The thief in the night

I love reading. Yes - you say - that's fairly obvious, why else would you be writing a book blog? However in spite of my love of  literature, I don't usually get that emotional about it. In my 40+ years of reading there have been quite a number of books that have made me laugh out loud, only a few that have genuinely shocked me, and I can count on the fingers of one hand (not including the thumb) those that have made me cry.

So you will know straight away that Marcus Zusak's The Book Thief had quite an effect on me, when I tell you that I sobbed unrestrainedly throughout the last chapter. It is, without doubt, one of the most powerful books that I've ever read. It is quite simply stunning. And for what should be quite grisly subject matter, it also manages to be life-affirming. No small feat.

The novel has a rather medieval feel to it. Narrated by Death, it could be set during almost any conflict - it is both universal and particular. Young Liesel Meminger is fostered by rough and ready, but kind hearted Hans and Rosa Hubermann. In spite of the darkness growing around them as Hitler rises to power and Germany goes to war, Liesel leads a surprisingly happy life surrounded by love and music, with good friends, and a growing attachment to the printed and written word. Life becomes much more dangerous however when Hans keeps a promise to an old friend...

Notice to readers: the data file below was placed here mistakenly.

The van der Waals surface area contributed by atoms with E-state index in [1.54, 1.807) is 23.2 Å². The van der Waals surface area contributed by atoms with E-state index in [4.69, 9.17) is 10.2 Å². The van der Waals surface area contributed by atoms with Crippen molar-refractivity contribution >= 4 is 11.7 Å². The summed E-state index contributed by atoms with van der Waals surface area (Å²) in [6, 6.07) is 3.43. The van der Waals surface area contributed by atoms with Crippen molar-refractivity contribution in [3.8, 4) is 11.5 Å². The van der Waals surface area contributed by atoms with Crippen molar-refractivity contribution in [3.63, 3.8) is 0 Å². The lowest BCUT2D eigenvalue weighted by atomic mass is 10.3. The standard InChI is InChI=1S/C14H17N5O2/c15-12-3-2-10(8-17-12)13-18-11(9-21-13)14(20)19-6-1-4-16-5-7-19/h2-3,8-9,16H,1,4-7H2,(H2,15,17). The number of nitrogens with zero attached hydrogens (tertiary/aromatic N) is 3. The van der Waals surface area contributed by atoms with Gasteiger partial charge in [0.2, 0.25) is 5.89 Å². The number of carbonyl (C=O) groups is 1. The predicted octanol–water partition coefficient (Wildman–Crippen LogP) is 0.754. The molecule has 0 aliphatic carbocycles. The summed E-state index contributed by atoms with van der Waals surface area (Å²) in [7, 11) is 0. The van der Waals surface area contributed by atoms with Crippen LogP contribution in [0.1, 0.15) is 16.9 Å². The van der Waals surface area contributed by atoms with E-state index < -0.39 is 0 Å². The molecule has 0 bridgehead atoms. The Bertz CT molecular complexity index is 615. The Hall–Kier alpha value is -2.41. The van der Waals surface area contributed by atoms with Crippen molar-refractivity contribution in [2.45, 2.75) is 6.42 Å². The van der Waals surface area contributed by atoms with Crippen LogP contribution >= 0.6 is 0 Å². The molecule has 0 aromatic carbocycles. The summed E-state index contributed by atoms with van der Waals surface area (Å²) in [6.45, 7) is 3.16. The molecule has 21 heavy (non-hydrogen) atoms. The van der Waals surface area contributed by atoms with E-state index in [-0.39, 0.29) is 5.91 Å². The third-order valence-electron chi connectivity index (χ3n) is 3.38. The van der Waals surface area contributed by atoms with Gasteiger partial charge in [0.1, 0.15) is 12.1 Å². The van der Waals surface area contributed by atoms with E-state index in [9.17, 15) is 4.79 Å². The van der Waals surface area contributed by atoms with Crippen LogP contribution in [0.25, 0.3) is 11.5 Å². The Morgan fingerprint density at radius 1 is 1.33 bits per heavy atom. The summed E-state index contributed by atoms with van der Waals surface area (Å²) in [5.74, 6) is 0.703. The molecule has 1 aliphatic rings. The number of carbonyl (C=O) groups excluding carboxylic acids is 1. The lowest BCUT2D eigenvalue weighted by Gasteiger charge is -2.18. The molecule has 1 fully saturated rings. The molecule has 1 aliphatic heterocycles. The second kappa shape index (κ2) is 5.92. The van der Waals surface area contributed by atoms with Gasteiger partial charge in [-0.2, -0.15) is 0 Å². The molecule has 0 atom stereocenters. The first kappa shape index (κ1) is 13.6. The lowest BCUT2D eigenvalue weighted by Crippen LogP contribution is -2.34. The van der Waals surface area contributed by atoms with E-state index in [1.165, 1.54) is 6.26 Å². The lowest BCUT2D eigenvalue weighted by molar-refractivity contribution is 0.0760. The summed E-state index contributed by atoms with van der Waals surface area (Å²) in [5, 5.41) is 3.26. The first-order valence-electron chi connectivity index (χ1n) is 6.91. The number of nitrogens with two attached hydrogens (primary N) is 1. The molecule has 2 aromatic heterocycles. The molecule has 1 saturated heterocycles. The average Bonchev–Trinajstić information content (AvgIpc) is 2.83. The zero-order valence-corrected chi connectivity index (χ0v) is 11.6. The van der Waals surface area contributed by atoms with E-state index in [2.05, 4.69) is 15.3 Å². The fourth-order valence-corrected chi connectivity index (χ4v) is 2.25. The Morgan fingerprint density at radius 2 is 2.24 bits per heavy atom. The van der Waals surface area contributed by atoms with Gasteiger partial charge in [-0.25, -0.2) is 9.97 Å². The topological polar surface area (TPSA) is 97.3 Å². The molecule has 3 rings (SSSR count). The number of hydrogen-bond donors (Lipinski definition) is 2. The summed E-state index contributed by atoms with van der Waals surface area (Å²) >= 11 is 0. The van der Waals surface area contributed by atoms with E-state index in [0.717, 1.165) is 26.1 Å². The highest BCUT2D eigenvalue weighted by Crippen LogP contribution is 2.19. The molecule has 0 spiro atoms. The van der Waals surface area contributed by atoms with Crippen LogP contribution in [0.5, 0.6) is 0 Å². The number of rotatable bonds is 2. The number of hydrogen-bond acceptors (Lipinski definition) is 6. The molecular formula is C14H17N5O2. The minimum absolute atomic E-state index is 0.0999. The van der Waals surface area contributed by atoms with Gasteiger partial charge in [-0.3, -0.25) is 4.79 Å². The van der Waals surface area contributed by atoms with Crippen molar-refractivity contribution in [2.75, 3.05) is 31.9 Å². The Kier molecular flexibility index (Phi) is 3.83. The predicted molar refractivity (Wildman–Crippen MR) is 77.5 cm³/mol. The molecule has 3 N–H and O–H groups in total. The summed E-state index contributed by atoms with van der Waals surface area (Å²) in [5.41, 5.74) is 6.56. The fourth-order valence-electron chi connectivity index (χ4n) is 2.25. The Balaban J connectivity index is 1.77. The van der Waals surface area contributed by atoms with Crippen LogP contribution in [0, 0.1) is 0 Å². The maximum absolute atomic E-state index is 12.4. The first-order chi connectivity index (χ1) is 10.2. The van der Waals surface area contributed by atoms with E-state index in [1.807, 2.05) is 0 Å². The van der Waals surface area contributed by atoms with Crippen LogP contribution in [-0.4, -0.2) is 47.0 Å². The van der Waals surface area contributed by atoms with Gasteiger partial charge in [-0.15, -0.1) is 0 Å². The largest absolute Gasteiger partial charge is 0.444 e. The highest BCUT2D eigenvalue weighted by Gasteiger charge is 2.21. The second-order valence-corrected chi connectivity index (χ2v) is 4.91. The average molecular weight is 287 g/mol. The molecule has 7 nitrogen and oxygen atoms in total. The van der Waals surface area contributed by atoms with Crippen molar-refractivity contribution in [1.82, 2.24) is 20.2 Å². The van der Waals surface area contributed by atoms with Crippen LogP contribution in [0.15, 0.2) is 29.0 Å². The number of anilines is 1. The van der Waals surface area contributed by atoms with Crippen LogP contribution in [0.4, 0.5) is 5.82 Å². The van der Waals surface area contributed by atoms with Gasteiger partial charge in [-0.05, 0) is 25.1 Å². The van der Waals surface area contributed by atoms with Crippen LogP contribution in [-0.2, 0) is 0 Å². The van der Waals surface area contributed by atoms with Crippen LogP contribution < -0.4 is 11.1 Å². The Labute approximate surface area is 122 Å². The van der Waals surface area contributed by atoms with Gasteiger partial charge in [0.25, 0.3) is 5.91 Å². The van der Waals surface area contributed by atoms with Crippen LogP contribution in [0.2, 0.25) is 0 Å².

When I read Reading Lolita in Tehran earlier this year, there was one idea in there that really stuck in my mind. The idea that fiction opens you to experiences in other times, other places, in a way in which, however good it may be, non-fiction can't. The book thief reinforces this thought. It guides you through day-to-day life in Hitler's Germany in a way that non-fiction just can't do - witness my thoughts on the Bonhoeffer letters, for instance.

This is an extraordinary book: sad, funny, compulsively readable, never sentimental, but always human. The clever use of Death as a narrator enables the author to give an overview of events and to personalise them; while Death itself is both the Death Triumphant of European art, and a much tenderer voice both omniscient and inevitable. Death may come to all, but it is certainly not triumphant in any sense in this radiant novel. In spite of the inhumanity which darkens these pages, in the end it is the best of the human spirit which shines through.


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